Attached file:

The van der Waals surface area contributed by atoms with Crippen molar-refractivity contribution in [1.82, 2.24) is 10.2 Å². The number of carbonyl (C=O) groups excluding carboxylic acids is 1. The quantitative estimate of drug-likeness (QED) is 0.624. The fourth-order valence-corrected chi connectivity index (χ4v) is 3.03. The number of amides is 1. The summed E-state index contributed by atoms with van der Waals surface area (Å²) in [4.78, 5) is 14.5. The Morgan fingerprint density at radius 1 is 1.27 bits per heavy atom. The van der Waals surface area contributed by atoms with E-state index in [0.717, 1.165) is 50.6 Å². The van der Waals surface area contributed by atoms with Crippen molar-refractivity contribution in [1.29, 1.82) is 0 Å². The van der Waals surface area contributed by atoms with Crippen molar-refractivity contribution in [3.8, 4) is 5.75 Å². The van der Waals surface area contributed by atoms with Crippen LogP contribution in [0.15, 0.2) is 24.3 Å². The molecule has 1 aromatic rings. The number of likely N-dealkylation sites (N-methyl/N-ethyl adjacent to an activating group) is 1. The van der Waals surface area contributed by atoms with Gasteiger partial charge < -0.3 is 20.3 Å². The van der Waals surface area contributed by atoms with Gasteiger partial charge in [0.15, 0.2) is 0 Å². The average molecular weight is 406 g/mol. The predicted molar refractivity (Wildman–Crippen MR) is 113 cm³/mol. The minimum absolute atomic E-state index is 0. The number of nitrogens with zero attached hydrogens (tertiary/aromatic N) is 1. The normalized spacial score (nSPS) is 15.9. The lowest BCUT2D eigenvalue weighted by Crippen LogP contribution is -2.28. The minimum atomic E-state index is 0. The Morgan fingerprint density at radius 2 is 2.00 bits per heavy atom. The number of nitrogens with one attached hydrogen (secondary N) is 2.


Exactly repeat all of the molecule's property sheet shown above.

The van der Waals surface area contributed by atoms with Crippen molar-refractivity contribution in [1.82, 2.24) is 10.2 Å². The number of carbonyl (C=O) groups excluding carboxylic acids is 1. The quantitative estimate of drug-likeness (QED) is 0.624. The fourth-order valence-corrected chi connectivity index (χ4v) is 3.03. The number of amides is 1. The summed E-state index contributed by atoms with van der Waals surface area (Å²) in [4.78, 5) is 14.5. The Morgan fingerprint density at radius 1 is 1.27 bits per heavy atom. The van der Waals surface area contributed by atoms with E-state index in [0.717, 1.165) is 50.6 Å². The van der Waals surface area contributed by atoms with Crippen molar-refractivity contribution in [1.29, 1.82) is 0 Å². The van der Waals surface area contributed by atoms with Crippen molar-refractivity contribution in [3.8, 4) is 5.75 Å². The van der Waals surface area contributed by atoms with Crippen LogP contribution in [0.15, 0.2) is 24.3 Å². The molecule has 1 aromatic rings. The number of likely N-dealkylation sites (N-methyl/N-ethyl adjacent to an activating group) is 1. The van der Waals surface area contributed by atoms with Gasteiger partial charge < -0.3 is 20.3 Å². The van der Waals surface area contributed by atoms with Gasteiger partial charge in [0.15, 0.2) is 0 Å². The average molecular weight is 406 g/mol. The predicted molar refractivity (Wildman–Crippen MR) is 113 cm³/mol. The minimum absolute atomic E-state index is 0. The number of nitrogens with zero attached hydrogens (tertiary/aromatic N) is 1. The normalized spacial score (nSPS) is 15.9. The lowest BCUT2D eigenvalue weighted by Crippen LogP contribution is -2.28. The minimum atomic E-state index is 0. The Morgan fingerprint density at radius 2 is 2.00 bits per heavy atom. The number of nitrogens with one attached hydrogen (secondary N) is 2.